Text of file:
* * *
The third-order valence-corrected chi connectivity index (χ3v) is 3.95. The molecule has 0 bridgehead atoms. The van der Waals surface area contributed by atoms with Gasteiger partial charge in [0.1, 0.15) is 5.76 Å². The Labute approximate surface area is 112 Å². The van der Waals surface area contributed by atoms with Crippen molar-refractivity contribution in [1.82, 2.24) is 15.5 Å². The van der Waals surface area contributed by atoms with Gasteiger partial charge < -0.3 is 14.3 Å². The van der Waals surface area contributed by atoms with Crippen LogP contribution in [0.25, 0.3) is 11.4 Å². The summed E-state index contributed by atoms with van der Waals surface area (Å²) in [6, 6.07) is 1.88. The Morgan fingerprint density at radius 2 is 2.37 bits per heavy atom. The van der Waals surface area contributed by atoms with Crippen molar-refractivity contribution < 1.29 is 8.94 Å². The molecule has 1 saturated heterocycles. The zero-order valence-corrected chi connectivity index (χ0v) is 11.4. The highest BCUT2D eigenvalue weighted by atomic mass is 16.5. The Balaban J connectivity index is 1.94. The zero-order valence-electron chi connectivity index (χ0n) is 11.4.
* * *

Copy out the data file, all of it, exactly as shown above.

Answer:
The third-order valence-corrected chi connectivity index (χ3v) is 3.95. The molecule has 0 bridgehead atoms. The van der Waals surface area contributed by atoms with Gasteiger partial charge in [0.1, 0.15) is 5.76 Å². The Labute approximate surface area is 112 Å². The van der Waals surface area contributed by atoms with Crippen molar-refractivity contribution in [1.82, 2.24) is 15.5 Å². The van der Waals surface area contributed by atoms with Gasteiger partial charge < -0.3 is 14.3 Å². The van der Waals surface area contributed by atoms with Crippen LogP contribution in [0.25, 0.3) is 11.4 Å². The summed E-state index contributed by atoms with van der Waals surface area (Å²) in [6, 6.07) is 1.88. The Morgan fingerprint density at radius 2 is 2.37 bits per heavy atom. The van der Waals surface area contributed by atoms with Crippen molar-refractivity contribution < 1.29 is 8.94 Å². The molecule has 1 saturated heterocycles. The zero-order valence-corrected chi connectivity index (χ0v) is 11.4. The highest BCUT2D eigenvalue weighted by atomic mass is 16.5. The Balaban J connectivity index is 1.94. The zero-order valence-electron chi connectivity index (χ0n) is 11.4.